Know Your Options for Inground Irrigation Systems

When thinking about installing an inground irrigation system, it's helpful to understand what the options are and the differences between them. Not all inground irrigation systems are created equal because every lawn and garden is a little different. Don't know the best system for your property? We've put together a short list of irrigation options to help you understand how they work or what components are available.

Water Source

This may sound very basic, but before you can do anything with a sprinkler system, you need a water source. Water sources can be very different depending on the purpose and extent of the sprinkler system. Most often sprinkler systems use municipal water for irrigation, however in some cases there may be an opportunity to use reclaimed water for sprinkler systems.

Systems that use either reclaimed water or well water will have some kind of reservoir to collect the water and a pump to move the water from the reservoir into your sprinkler system. There are many different types of reservoirs including holding tanks, cisterns, or a pump may even be placed directly into the well and connected to the sprinkler system.

Regardless of what type of water source you may have, there should be a separate shut off valve for your sprinkler system that will allow you to turn off the water supply to the system for maintenance and repair, or for off-season winterization.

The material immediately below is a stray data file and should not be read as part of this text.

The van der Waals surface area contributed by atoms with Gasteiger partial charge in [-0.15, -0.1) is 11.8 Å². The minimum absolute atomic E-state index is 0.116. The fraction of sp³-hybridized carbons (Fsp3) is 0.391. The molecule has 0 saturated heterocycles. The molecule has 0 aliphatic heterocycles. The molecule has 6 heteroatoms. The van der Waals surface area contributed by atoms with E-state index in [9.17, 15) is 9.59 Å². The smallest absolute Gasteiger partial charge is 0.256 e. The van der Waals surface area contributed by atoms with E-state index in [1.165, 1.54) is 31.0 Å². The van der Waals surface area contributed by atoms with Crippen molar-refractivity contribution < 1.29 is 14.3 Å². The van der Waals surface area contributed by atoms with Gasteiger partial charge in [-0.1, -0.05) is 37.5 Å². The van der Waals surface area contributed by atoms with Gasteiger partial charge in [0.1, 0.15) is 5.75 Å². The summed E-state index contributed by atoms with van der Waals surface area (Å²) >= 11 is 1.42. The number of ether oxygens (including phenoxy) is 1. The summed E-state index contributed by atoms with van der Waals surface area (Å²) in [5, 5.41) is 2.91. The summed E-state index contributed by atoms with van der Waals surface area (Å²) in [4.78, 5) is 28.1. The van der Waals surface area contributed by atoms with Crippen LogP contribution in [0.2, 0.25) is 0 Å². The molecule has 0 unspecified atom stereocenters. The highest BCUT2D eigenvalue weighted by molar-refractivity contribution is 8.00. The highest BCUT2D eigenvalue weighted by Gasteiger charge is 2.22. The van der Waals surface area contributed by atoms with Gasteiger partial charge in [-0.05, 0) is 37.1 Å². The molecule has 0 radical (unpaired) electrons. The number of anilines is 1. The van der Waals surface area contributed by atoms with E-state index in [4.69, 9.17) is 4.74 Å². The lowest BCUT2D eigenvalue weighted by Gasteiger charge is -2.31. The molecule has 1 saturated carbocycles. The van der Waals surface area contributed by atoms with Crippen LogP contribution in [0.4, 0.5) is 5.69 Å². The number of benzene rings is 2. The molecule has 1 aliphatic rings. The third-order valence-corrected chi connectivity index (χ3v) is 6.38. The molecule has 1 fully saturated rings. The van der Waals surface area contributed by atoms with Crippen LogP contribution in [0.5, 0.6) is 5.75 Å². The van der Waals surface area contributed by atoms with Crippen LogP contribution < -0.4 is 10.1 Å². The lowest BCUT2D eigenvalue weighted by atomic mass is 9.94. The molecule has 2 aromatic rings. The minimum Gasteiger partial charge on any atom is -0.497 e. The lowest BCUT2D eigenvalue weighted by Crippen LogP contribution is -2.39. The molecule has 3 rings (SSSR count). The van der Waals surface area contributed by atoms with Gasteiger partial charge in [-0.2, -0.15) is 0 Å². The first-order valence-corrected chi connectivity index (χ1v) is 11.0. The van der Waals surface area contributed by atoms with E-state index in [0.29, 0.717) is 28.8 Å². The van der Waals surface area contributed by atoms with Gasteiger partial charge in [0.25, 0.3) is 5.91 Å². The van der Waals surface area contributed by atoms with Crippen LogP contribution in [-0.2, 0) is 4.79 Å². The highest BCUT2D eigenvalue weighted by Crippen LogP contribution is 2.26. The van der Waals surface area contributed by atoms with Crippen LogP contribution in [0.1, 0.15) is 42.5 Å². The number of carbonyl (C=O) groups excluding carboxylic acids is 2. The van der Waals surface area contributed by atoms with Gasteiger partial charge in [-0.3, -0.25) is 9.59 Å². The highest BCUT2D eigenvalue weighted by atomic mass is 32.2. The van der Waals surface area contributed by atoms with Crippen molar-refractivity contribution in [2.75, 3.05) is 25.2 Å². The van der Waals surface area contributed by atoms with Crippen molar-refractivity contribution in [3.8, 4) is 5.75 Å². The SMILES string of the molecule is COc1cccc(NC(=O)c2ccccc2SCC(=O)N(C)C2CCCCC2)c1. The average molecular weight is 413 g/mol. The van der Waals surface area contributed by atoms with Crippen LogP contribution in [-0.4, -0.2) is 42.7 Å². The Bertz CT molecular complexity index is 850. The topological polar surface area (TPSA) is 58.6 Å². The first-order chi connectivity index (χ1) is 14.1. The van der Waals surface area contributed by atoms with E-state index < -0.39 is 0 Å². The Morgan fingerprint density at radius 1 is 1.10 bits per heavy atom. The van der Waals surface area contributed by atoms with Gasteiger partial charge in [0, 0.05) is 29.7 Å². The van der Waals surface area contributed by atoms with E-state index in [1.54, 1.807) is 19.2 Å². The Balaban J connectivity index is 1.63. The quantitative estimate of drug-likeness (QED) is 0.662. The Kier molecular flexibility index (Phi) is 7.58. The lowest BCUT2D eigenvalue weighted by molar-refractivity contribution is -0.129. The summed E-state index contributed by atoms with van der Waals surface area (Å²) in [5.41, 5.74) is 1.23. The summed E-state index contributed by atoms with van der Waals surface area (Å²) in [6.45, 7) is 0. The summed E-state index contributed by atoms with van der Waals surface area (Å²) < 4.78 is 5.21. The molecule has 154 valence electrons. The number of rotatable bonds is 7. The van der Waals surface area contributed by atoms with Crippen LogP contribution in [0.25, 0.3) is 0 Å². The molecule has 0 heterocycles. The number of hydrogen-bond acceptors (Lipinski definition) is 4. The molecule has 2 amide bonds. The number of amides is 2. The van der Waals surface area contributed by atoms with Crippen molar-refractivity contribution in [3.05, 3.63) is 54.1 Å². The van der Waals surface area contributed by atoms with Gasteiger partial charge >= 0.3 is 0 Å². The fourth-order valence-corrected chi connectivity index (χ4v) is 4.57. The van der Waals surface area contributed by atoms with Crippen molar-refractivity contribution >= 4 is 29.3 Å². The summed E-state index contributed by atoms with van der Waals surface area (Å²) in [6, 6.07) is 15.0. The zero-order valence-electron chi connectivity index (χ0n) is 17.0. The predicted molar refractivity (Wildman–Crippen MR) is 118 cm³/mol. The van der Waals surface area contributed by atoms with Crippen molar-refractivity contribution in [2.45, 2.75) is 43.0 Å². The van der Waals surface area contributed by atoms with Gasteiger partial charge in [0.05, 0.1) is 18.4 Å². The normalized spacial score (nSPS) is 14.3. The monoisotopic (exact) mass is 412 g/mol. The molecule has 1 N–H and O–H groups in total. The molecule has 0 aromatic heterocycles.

Every system will have a central controller typically located on the interior or exterior of your home. At times the controller may be located near the main system pump if the system is equipped with a pump. Controllers come in many different types - from the most basic single zone, manual controller, to a multi zone, automatic, programmable controller with timers and sensor readers. Much of this depends on how large of a lawn the sprinkler system is servicing and how many sprinkler heads are being controlled.

Sprinkler Heads

Sprinkler heads come in two main different types - rotary and stationary. A rotary head "rotates" to allow even distribution of the water through the sprinkler head over a specified area. They will typically distribute a heavy stream of water, but will oscillate back and forth to evenly distribute the water. A stationary head does not rotate, but distributes the water in all directions in more of a mist.

Drip Irrigation

Systems that utilize drip irrigation will not usually have sprinkler heads. These systems use emitters that are placed in the soil and deliver water directly to the roots. For some gardens and specialty plantings drip irrigation is a much more economical and efficient way of providing the required water.


There are a few different types of sensors, but the most common ones are weather and moisture sensors. These sensors allow for more automation of the system and typically will utilize a more advanced controller to read and interpret the results from these sensors.

Control Valves

Beyond the main valve for the system, many systems will be broken into zones and will have a separate control valve for each zone within the system. Control valves are typically scattered throughout the system and may be near to the zone or section that they are controlling.

These are the basics of most residential sprinkler systems. Contact us at Nutri-Lawn Irrigation Burlington to get started with your new sprinkler system today!